Seven Pillars of Wisdom – Day 221 of 240

However, Clayton and Deedes and Dawnay were friendliness itself, and also the Air Force staff; while the good cheer and conscious strength of the Commander-in-Chief was a bath of comfort to a weary person after long strained days. Bartholomew moved maps about, explaining what they would do. I added to his knowledge of the enemy, for I was his best served intelligence officer: and in return his perspective showed me the victory sure, whatever happened to our strained little stop-block over there. Yet it seemed to me that in the Arab hands lay an option, whether to let this victory be just one more victory, or, by risking themselves once more, to make it final. Not that, so stated, it was a real option: but, when body and spirit were as wearily sick as mine, they almost instinctively sought a plausible avoidance of the way of danger.

Chapter CXIV

Before dawn, on the Australian aerodrome, stood two Bristols and a D.H.g. In one was Ross Smith, my old pilot, who had been picked out to fly the new Handley-Page, the single machine of its class in Egypt, the apple of Salmond’s eye. His lending it to fly over the enemy line on so low an errand as baggage carrying, was a measure of the goodwill toward us.

We reached Umtaiye in an hour, and saw that the army had gone: so I waved ourselves back to Urn el Surab; and there they were, the defensive group of cars, and Arabs hiding from our suspect noise here, there and everywhere; the cute camels dispersed singly over the plain, filling themselves with the wonderful grazing. Young, when he saw our markings, put a landing-signal and smoke bombs on the turf which his care and Nuri Said’s had swept clear of stones.

Ross Smith anxiously paced the length and breadth of the prepared space, and studied its imperfections: but rejoined us, where the drivers were making breakfast, with a clear face. The ground was O.K. for the Handley-Page. Young told us of repeated bombings yesterday and the day before, which had killed some regulars and some of Pisani’s gunners and tired the life out of everyone, so that they moved in the night to Um el Surab. The idiot Turks were still bombing Umtaiye though men went to it only in the neutral noons and nights to draw water.

Also I heard of Winterton’s last blowing up of the railway: an amusing night, in which he had met an unknown soldier and explained to him in broken Arabic how well they were getting on. The soldier had thanked God for His mercies, and disappeared in the dark; whence a moment later, machine-gun fire opened from left and right! Nevertheless, Winterton had fired all his charges, and withdrawn in good order without loss. Nasir came to us, and reported this man hurt, and that killed, this clan getting ready, those already joined, but others gone home–all the gossip of the country. The three shining aeroplanes had much restored the Arabs, who lauded the British, and their own bravery and endurance, while I told them the scarce-credible epic of Allenby’s success–Nablus taken, Afuleh taken, Beisan and Semakh and Haifa. My hearers’ minds drew after me like flames. Tallal took fire, boasting; while the Rualla shouted for instant march upon Damascus. Even my bodyguard, still bearing witness of the Zaagi’s severity in their muddy eyes and constrained faces, cheered up and began to preen a little before the crowd, with a dawn of happiness. A shiver of self-assertion and confidence ran across the camp. I determined to bring up Feisal and Nuri Shaalan for the final effort.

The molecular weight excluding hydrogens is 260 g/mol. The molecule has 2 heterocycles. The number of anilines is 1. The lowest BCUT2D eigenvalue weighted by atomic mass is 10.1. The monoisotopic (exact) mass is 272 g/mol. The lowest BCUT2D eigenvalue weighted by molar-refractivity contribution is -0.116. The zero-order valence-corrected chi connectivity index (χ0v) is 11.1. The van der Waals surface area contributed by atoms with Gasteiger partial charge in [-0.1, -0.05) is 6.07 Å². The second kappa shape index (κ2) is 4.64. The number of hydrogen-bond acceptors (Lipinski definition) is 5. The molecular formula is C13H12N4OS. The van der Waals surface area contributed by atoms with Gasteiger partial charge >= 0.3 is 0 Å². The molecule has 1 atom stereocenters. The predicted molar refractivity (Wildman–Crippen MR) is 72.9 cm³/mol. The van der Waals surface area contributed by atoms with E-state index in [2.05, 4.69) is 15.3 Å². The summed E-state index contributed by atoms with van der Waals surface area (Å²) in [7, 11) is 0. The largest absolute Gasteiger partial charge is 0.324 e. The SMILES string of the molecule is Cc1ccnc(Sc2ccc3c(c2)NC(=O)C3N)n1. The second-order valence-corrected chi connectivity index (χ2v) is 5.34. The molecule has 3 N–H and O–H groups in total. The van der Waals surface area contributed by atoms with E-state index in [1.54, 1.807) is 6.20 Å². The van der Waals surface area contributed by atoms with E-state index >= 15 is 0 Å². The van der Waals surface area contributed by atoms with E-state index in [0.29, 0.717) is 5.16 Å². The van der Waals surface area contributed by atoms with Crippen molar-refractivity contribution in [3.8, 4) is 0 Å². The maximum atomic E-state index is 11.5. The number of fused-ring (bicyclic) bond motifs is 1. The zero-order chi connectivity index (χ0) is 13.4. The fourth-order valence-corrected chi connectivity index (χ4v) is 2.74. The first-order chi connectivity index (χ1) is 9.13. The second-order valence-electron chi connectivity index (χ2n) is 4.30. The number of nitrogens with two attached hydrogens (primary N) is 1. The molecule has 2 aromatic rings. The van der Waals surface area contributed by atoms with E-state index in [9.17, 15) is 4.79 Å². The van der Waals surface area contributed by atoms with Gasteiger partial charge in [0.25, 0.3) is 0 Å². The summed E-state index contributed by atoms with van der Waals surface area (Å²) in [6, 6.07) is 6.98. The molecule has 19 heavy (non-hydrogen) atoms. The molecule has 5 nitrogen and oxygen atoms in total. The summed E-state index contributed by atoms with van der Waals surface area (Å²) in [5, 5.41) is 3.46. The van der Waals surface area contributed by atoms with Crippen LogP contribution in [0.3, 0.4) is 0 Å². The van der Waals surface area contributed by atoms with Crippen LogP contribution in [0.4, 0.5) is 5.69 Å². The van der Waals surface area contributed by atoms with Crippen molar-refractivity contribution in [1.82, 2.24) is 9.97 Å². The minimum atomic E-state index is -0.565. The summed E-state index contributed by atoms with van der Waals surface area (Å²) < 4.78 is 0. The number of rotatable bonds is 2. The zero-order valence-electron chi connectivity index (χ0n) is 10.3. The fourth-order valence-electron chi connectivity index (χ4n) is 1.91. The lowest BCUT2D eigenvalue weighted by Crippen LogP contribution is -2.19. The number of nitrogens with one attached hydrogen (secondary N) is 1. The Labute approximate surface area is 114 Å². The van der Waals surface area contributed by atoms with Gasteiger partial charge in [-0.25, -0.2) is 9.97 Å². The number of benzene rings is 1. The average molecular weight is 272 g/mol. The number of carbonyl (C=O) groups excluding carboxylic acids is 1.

Meanwhile it was breakfast time with a smell of sausage in the air. We sat round, very ready: but the watcher on the broken tower yelled ‘Aeroplane up’, seeing one coming over from Deraa. Our Australians, scrambling wildly to their yet-hot machines, started them in a moment. Ross Smith, with his observer, leaped into one, and climbed like a cat up the sky. After him went Peters, while the third pilot stood beside the D.H.g and looked hard at me.

I seemed not to understand him. Lewis guns, scarfe mountings, sights, rings which turned, vanes, knobs which rose and fell on swinging parallel bars; to shoot, one aimed with this side of the ring or with that, according to the varied speed and direction of oneself and the enemy. I had been told the theory, could repeat some of it: but it was in my head, and rules of action were only snares of action till they had run out of the empty head into the hands, by use. No: I was not going up to air-fight, no matter what caste I lost with the pilot. He was an Australian, of a race delighting in additional risks, not an Arab to whose gallery I must play.

He was too respectful to speak: only he looked reproach at me while we watched the battle in the air. There were one enemy two-seater and three scouts. Ross Smith fastened on the big one, and, after five minutes of sharp machine-gun rattle, the German dived suddenly towards the railway line. As it flashed behind the low ridge, there broke out a pennon of smoke, and from its falling place a soft, dark cloud. An ‘Ah!’ came from the Arabs about us. Five minutes later Ross Smith was back, and jumped gaily out of his machine, swearing that the Arab front was the place.

Our sausages were still hot; we ate them, and drank tea (our last English stores, broached for the visitors), but were hardly at the grapes from Jebel Druse when again the watchman tossed up his cloak and screamed, ‘A plane!’ This time Peters won the race, Ross Smith second, with Traill, disconsolate, in reserve: but the shy enemy turned back so soon that Peters did not catch them till near Arar: there he drove down his quarry, fighting. Later, when the wave of war rolled thither, we found the hopeless crash, and two charred German bodies.

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